© Copyright – 2016 – Victoria Sports News
There are just a handful of people that have managed to run across Canada, from Vancouver Island to the Maritimes or the other direction. There are fewer still that have run from one end to the other and back again. In fact there are exactly just two.
In 2013 Andy Sward of Vancouver walked across Canada with a double-wide baby jogger in his pledge to pick up bottles and cans along the way from Vancouver Island to St. John’s N.L. He managed to pick up a total of 30,000 on the first trek. In 2015, he did it again going the other direction. He dubbed the trek, “the million bottle march.” With a long break in between, it took him four years total.
Edward Dostaler also known as “Fast Eddy” will be finishing his second run across Canada Saturday, October 29 at 3:00 PM. He will arrive at Clover Point with friends in-tow, after having run for 24 hours straight from Nanaimo to Victoria.
Asked about the cause that he is supporting Dostaler replied, “there are two causes one is breast cancer, it is still the number one killer of women in Canada of all cancers and the other is Alzheimer’s, which my grandmother currently has,” said the native of Clearwater, BC, by way of Hinton, Alberta. “I am close to my grandmother. She is 89 years old and just celebrated her 68th wedding anniversary.”
Fast Eddy says that one in three people in Canada get Alzheimer’s.
On March 1, 2015 at 8:30 AM, Fast Eddy set off on his cross-Canada run from Victoria and finished in Cape Spear, N.L. then ran all the way back again. It has taken Fast Eddy 17 months.
“Each dollar raised in the individual provinces that I pass through gets 100% of the money for that leg. The funds go directly to that province’s branch.” Dostaler has no idea how much money he has raised, at a conservative guess he settled on $50,000.
Along for his final leg tonight is Victoria-based distance runner Jerry Hughes as well as Saskatoon runner Dave Buchner.
Asked why he wanted to come to the coast to run for 24 hours Buchner said, “We had Fast Eddy in Saskatoon on his way back, which was generous of him as it added mileage to his run. We had a fund-raiser, barbeque and community run and Fast Eddy made some friends while in Saskatoon.”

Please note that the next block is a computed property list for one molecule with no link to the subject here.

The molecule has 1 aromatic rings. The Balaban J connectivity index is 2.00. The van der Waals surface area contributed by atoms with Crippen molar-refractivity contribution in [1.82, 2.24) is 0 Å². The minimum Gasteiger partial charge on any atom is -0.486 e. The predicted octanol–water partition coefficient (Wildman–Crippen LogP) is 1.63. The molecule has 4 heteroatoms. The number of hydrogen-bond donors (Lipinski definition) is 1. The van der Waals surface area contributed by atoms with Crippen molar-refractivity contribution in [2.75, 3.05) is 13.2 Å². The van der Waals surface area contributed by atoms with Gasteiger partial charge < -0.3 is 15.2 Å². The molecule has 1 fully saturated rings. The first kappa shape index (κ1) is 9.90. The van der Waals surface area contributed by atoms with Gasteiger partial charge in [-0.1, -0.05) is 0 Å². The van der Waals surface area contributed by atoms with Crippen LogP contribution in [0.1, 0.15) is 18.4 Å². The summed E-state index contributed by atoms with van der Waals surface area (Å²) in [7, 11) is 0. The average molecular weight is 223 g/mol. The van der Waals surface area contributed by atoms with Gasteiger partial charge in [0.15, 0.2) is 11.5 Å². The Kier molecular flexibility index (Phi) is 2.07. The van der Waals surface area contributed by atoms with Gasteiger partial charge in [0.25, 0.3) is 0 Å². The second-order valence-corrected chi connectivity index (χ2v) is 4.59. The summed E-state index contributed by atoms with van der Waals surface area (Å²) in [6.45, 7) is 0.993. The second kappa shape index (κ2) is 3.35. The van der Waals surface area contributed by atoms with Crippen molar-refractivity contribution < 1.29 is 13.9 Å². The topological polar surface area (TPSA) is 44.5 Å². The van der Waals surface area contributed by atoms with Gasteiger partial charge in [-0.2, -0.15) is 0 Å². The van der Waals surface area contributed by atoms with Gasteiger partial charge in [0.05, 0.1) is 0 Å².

The club will be running a parallel final 40K in Saskatoon Saturday.
Buchner is a member of the Saskatoon Road Runners Association. Unlike Dostaler, Buchner loves to run. “I run about 135K per week and race marathons” shared Buchner.
Both Hughes and Buchner are competitive age-group runners, where Dostaler, despite his massive run said, “I actually hate running, but I am sticking to my pledge to run across the country both ways for charity.”
When pressed and given the scenario of getting a break from running, asked if he would perhaps enjoy it under normal volumes, Dostaler said, “yeah you never know how I will feel. I do need to run again once I have had a couple of days off. So probably yes.”
“I played hockey for 43 years. I retired from the sport and sat around for two years,” said Buchner. “I picked up running because I was just sitting around.”
Buchner has taken to the sport nicely having raced marathons, 100-kilometre and 100-mile races. While Hughes races every distance from 800-metres to the marathon and has participated in some long distance charity efforts of his own including running the length of Vancouver Island.
Heather is Fast Eddy’s driver. She drives the support vehicle and began planning the cross-Canada run two months before Dostaler stepped onto the Trans-Canada Highway in March 2015.
“She does everything that is needed, logistics, planning, driving the support vehicle and has had a vital impact on the outcome of this event,” shared Dostaler.
In the end, Dostaler will have run over 27,000K over 17 months in all four seasons. He will be the only runner to do it by the time that he and Hughes and Buchner, with Heather driving the support vehicle, arrive at Clover Point on Saturday at 3:00 PM.